First up, I read Great Expectations way back in 2010/11. When I was around eleven. I couldn’t go past the first couple of pages because it seemed boring. And so, I will not be judging whether the film is an accurate portrayal of what Mr Dickens wrote which, in any case, is a personal opinion. And subsequently, genres like Military History, Non-Fiction, Thrillers and Harry Potter took over. Not to forget amazing comics like Calvin & Hobbes and Commando! Hence, I have no clue about the book from which the film is adapted. And a shout-out to those people who are offended by Bollywood’s adaptations. Each person has his/her vision and can, and perhaps should, do things differently. Recently, MEA wailed about the facts in Airlift. Was the RMS Titanic fictitious? No. Was the story of the Kate Winslet-Leonardo DiCaprio starrer true? Maybe not. But does that make anyone say that Titanic is a shitty film? No. Point is, let people do things according to the way they want. And in any case, films come with a ‘Disclaimer’. That is not a frigging showpiece. Read it!
Fitoor is an enjoyable film. Atleast I enjoyed it. The cast performed very well (including Katrina Kaif) and it was beautifully shot.
DIRECTION: I haven’t watched Abhishek Kapoor’s Kai Po Che but I do remember watching Rock On!! when it released back in 2008. It was a really good film. Kapoor directs well. There is a lot of style over substance at times but the actors make up for it.
SCREENPLAY: Could have been better. A lot of things were dropped hurriedly towards the climax. At a time when none of the Khans are releasing films shorter than a hundred-and-fifty minutes, Kapoor and Supratik Sen shouldn’t have had a problem increasing the length by about ten odd minutes. It would definitely have made the film better. Sen nails the dialogue accurately, except for the one where the drunk Aditya, for no real reason, shouts Doodh maangogey toh kheer denge, Kashmir maangogey toh cheer denge! at a visibly confused Rahul Bhat. The line, however cool, has no real significance in the film.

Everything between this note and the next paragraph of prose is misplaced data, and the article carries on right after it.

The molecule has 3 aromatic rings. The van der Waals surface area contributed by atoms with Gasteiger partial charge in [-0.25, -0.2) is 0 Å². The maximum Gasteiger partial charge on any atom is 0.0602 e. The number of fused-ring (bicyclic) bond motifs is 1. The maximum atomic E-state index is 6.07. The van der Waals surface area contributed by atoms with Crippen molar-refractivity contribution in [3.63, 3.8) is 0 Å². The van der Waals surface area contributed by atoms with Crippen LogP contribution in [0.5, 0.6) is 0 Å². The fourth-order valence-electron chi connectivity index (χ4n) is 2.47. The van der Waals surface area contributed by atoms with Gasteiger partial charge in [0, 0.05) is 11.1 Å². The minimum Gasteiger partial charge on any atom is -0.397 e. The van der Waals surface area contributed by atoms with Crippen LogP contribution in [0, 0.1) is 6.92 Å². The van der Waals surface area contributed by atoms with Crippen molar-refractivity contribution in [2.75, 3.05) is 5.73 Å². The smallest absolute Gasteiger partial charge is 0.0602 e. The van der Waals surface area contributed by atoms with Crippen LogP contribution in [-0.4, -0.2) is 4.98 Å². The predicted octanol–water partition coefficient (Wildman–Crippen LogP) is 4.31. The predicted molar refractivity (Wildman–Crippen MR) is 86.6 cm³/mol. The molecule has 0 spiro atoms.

EDITING: The editing, handled by Deepa Bhatia, is smooth but should have been a little rustic in some sequences.
MUSIC: Hitesh Sonik delivers a fine bit of background music that set the film up well. Amit Trivedi adds calming music to Swanand Kirkire’s lyrics. Pashmina and Yeh Fitoor Mera are, for me, the best tracks of the album.
CINEMATOGRAPHY: Anay Goswamy strikes with amazing cinematography. He captures the Valley amazingly, with the Dal Lake, the gardens and the Chinar looking exceptional. The colour palette of the film is vast, though red is never absent from it. The colours and the varying saturation and tones add to the film. Kudos to the Art Director and the Production Designers as well.
PERFORMANCES: Tunisha Sharma and Mohammed Abrar are extremely good in their roles as the younger versions of Firdaus and Noor. They look the part of Katrina and Aditya. Lara Dutta and Aditi Rao Hydari are good in their brief roles. Rahul Bhat, while not as good as he was in Anurag Kashyap’s Ugly, delivers a powerful performance as Bilal. Katrina Kaif is okay, and that’s saying something. I have seen her act in only three films: Namastey London, Raajneeti and Zindagi Na Milegi Dobara. Her performance couldn’t surpass the ones in those two movies but it was better than her Phantom act. Tabu is amazing. Just superb. Better than the Tabu of Drishyam and surprisingly, as good as the Tabu of Haider. She brings out the haunting and broken character of Begum Hazrat Jaan in supreme fashion. Ajay Devgn is in a special appearance and inspite of the fact that he doesn’t sound even remotely Kashmiri, he’s impressive in his more suave avatar later in the film. Aditya Roy Kapur is extremely good as Noor Nizami. He presents the artist and the obsessive lover very well.
Fitoor is not a must-watch but it is enjoyable. It has a scrappy screenplay but the performances and cinematography draw one’s attention a lot more and keep the viewer occupied.
My rating for Fitoor: 4/10
Next up is Ram Madhvani’s Neerja and hopefully, Hansal Mehta’s Aligarh.